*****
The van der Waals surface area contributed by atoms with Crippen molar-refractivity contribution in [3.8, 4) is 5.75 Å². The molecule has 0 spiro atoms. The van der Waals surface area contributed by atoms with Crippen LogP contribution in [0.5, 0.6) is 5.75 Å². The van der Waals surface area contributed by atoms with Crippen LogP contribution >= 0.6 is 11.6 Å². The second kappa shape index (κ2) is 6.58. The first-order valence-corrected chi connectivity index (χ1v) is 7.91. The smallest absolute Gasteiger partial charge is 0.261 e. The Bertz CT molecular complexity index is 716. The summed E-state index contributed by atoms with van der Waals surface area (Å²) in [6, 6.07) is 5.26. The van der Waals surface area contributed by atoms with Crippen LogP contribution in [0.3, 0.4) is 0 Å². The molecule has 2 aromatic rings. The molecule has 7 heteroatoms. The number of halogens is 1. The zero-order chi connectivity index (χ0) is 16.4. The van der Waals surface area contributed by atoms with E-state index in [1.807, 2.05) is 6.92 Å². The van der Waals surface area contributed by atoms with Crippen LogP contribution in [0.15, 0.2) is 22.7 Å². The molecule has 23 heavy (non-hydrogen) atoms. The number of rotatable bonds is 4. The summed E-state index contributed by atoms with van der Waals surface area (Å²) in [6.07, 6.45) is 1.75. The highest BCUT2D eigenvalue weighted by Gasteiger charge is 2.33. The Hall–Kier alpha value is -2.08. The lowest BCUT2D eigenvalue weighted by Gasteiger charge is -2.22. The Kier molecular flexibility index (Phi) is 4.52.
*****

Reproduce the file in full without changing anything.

The van der Waals surface area contributed by atoms with Crippen molar-refractivity contribution in [3.8, 4) is 5.75 Å². The molecule has 0 spiro atoms. The van der Waals surface area contributed by atoms with Crippen LogP contribution in [0.5, 0.6) is 5.75 Å². The van der Waals surface area contributed by atoms with Crippen LogP contribution >= 0.6 is 11.6 Å². The second kappa shape index (κ2) is 6.58. The first-order valence-corrected chi connectivity index (χ1v) is 7.91. The smallest absolute Gasteiger partial charge is 0.261 e. The Bertz CT molecular complexity index is 716. The summed E-state index contributed by atoms with van der Waals surface area (Å²) in [6, 6.07) is 5.26. The van der Waals surface area contributed by atoms with Crippen LogP contribution in [0.3, 0.4) is 0 Å². The molecule has 2 aromatic rings. The molecule has 7 heteroatoms. The number of halogens is 1. The zero-order chi connectivity index (χ0) is 16.4. The van der Waals surface area contributed by atoms with E-state index in [1.807, 2.05) is 6.92 Å². The van der Waals surface area contributed by atoms with Crippen LogP contribution in [0.15, 0.2) is 22.7 Å². The molecule has 23 heavy (non-hydrogen) atoms. The number of rotatable bonds is 4. The summed E-state index contributed by atoms with van der Waals surface area (Å²) in [6.07, 6.45) is 1.75. The highest BCUT2D eigenvalue weighted by Gasteiger charge is 2.33. The Hall–Kier alpha value is -2.08. The lowest BCUT2D eigenvalue weighted by Gasteiger charge is -2.22. The Kier molecular flexibility index (Phi) is 4.52.